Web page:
Eighteen people were arrested at an immigration protest that shut down the Blue Line light-rail line Tuesday morning, forcing passengers to be shuttled on buses between 46th Street and Terminal 2 at the Minneapolis-St. Paul International Airport.

A dozen people demanding an end to deportations sat on the tracks, blocking the train near the Whipple Federal Building at Fort Snelling until they were arrested. After they were led away, six more sat down and were also arrested. All were charged with two misdemeanor counts of interference with transit and trespassing.

About 130 people in all were involved in the protest, organized by the Poor People's Campaign and the Minnesota Immigrant Rights Action Committee. Four of those arrested were ministers, three from Unitarian congregations.

Rob Eller-Isaacs, co-minister of Unity Church-Unitarian in St. Paul said the protest objective was "to draw attention to the immoral activities of ICE [U.S. Immigration and Customs Enforcement] and the bankrupt immigration policies of the United States. The deportations are breaking up families."

The demonstration was denounced Tuesday by state Rep. Nick Zerwas, R-Elk River, who authored legislation that would result in more serious charges for blocking thoroughfares. The latest effort was vetoed by Gov. Mark Dayton, who called the legislation's wording too vague.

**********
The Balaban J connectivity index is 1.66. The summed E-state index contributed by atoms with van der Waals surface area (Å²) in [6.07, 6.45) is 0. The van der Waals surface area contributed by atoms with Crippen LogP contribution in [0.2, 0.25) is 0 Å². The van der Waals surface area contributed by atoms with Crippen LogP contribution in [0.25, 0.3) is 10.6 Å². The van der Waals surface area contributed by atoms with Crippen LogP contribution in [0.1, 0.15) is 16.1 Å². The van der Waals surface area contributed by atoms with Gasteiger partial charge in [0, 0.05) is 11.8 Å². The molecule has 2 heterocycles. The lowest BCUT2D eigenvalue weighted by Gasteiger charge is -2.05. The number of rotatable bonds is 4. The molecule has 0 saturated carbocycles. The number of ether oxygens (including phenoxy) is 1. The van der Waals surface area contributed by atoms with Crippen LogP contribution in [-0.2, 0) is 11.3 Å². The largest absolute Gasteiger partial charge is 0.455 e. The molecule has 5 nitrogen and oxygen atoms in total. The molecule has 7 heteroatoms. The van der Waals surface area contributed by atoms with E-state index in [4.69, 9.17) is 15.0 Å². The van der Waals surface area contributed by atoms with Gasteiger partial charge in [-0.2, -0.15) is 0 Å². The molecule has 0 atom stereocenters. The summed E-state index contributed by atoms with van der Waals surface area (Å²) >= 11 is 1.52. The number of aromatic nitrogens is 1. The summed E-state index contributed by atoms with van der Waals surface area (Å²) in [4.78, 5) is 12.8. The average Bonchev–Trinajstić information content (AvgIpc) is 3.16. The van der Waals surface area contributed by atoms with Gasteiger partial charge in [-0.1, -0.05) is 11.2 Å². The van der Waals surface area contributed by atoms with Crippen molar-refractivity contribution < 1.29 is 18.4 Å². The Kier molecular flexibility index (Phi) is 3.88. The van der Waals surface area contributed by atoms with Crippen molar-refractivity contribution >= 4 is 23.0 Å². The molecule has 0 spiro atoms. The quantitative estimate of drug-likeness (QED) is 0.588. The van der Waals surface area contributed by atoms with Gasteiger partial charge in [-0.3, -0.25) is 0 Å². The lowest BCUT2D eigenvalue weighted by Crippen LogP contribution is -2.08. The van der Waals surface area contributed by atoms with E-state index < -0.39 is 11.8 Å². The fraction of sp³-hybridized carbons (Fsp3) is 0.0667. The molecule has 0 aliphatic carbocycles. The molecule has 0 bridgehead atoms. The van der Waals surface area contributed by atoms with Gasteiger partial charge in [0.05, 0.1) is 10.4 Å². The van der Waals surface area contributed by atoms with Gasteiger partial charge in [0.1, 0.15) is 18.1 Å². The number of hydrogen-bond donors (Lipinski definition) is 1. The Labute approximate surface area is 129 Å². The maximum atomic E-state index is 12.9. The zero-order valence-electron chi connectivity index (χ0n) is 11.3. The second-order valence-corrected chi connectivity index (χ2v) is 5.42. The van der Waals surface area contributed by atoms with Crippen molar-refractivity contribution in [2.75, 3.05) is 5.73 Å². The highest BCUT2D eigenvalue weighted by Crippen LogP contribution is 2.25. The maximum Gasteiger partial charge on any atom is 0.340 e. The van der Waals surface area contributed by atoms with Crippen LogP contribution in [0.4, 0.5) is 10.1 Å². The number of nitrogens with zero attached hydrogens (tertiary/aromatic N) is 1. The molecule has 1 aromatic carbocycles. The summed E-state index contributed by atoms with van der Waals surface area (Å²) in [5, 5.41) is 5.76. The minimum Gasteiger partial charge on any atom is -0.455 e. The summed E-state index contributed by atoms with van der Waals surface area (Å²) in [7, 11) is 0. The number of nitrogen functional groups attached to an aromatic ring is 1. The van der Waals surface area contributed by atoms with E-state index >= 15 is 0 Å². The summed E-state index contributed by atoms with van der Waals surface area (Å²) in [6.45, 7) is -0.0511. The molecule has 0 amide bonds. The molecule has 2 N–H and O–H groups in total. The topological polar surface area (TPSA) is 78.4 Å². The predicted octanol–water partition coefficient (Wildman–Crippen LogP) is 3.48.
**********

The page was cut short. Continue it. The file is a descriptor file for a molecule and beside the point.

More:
"Today's protest is the latest example of why we need increased penalties for those who choose to put the public at risk by blocking highways, the airport, or access to transit," Zerwas said in a statement.

"Governor Dayton's veto of my bill allows for this unsafe, criminal behavior to continue with little more than a slap on the wrist for those who take part."

The Blue Line was shut down between 8:50 a.m. and 10:30 a.m., said Howie Padilla, a Metro Transit spokesman.

During the demonstration, protesters who were not arrested stood across a roadway that led to a parking lot adjacent to the light-rail station, forcing drivers to turn around.

"I need to go to work," commuter Cindy Smrcina angrily shouted out her car window as demonstrators walked up to the front of her car. "Why are you blocking us? It is selfish on your part. I have a job to get to."

Metro Transit police were generally gentle, asking older protesters if they wanted help getting to their feet as they were arrested for sitting on the tracks.

Among those charged was Ruthie Mhanga, 28, of Apple Valley, who is studying theology and said she has never been arrested in a protest before. "We need to be giving these people [who are facing deportation] the human dignity they deserve and the love and respect when they are facing hard times," she said.